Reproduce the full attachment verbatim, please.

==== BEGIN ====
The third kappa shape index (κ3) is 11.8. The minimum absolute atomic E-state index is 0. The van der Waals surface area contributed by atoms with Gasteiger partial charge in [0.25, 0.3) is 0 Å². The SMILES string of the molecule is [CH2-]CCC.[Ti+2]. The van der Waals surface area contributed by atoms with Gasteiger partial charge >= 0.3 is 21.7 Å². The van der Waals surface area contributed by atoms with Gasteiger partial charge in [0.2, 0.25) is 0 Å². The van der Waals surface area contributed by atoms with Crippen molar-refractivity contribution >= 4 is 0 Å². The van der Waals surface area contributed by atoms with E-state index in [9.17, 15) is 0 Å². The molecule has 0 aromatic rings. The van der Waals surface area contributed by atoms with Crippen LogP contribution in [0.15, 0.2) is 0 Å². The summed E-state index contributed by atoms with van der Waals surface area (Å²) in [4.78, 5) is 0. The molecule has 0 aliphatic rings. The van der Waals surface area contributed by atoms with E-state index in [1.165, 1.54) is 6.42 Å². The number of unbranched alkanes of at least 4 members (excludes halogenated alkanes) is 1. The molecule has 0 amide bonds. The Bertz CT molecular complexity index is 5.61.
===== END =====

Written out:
The third kappa shape index (κ3) is 11.8. The minimum absolute atomic E-state index is 0. The van der Waals surface area contributed by atoms with Gasteiger partial charge in [0.25, 0.3) is 0 Å². The SMILES string of the molecule is [CH2-]CCC.[Ti+2]. The van der Waals surface area contributed by atoms with Gasteiger partial charge >= 0.3 is 21.7 Å². The van der Waals surface area contributed by atoms with Gasteiger partial charge in [0.2, 0.25) is 0 Å². The van der Waals surface area contributed by atoms with Crippen molar-refractivity contribution >= 4 is 0 Å². The van der Waals surface area contributed by atoms with E-state index in [9.17, 15) is 0 Å². The molecule has 0 aromatic rings. The van der Waals surface area contributed by atoms with Crippen LogP contribution in [0.15, 0.2) is 0 Å². The summed E-state index contributed by atoms with van der Waals surface area (Å²) in [4.78, 5) is 0. The molecule has 0 aliphatic rings. The van der Waals surface area contributed by atoms with E-state index in [1.165, 1.54) is 6.42 Å². The number of unbranched alkanes of at least 4 members (excludes halogenated alkanes) is 1. The molecule has 0 amide bonds. The Bertz CT molecular complexity index is 5.61.